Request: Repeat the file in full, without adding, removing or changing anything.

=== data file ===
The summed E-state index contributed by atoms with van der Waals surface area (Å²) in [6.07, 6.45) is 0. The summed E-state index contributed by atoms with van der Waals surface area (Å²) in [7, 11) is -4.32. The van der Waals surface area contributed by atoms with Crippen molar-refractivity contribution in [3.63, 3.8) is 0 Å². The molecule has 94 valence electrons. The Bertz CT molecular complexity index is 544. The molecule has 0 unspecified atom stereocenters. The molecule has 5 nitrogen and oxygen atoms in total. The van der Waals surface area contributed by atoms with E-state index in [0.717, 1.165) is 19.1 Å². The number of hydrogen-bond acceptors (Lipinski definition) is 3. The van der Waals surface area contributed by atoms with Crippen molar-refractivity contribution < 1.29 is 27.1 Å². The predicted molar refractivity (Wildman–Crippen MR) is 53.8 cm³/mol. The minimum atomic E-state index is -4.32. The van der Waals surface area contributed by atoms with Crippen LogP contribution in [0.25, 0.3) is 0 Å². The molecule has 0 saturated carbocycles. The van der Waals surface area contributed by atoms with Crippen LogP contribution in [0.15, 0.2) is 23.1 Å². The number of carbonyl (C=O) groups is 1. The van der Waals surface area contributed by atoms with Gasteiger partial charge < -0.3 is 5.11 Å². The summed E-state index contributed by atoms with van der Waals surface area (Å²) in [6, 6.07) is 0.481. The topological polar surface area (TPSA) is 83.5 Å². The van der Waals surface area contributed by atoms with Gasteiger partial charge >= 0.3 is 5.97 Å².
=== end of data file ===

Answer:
The summed E-state index contributed by atoms with van der Waals surface area (Å²) in [6.07, 6.45) is 0. The summed E-state index contributed by atoms with van der Waals surface area (Å²) in [7, 11) is -4.32. The van der Waals surface area contributed by atoms with Crippen molar-refractivity contribution in [3.63, 3.8) is 0 Å². The molecule has 94 valence electrons. The Bertz CT molecular complexity index is 544. The molecule has 0 unspecified atom stereocenters. The molecule has 5 nitrogen and oxygen atoms in total. The van der Waals surface area contributed by atoms with E-state index in [0.717, 1.165) is 19.1 Å². The number of hydrogen-bond acceptors (Lipinski definition) is 3. The van der Waals surface area contributed by atoms with Crippen molar-refractivity contribution < 1.29 is 27.1 Å². The predicted molar refractivity (Wildman–Crippen MR) is 53.8 cm³/mol. The minimum atomic E-state index is -4.32. The van der Waals surface area contributed by atoms with Crippen LogP contribution in [0.25, 0.3) is 0 Å². The molecule has 0 saturated carbocycles. The van der Waals surface area contributed by atoms with Crippen LogP contribution in [0.15, 0.2) is 23.1 Å². The number of carbonyl (C=O) groups is 1. The van der Waals surface area contributed by atoms with Gasteiger partial charge < -0.3 is 5.11 Å². The summed E-state index contributed by atoms with van der Waals surface area (Å²) in [6, 6.07) is 0.481. The topological polar surface area (TPSA) is 83.5 Å². The van der Waals surface area contributed by atoms with Gasteiger partial charge >= 0.3 is 5.97 Å².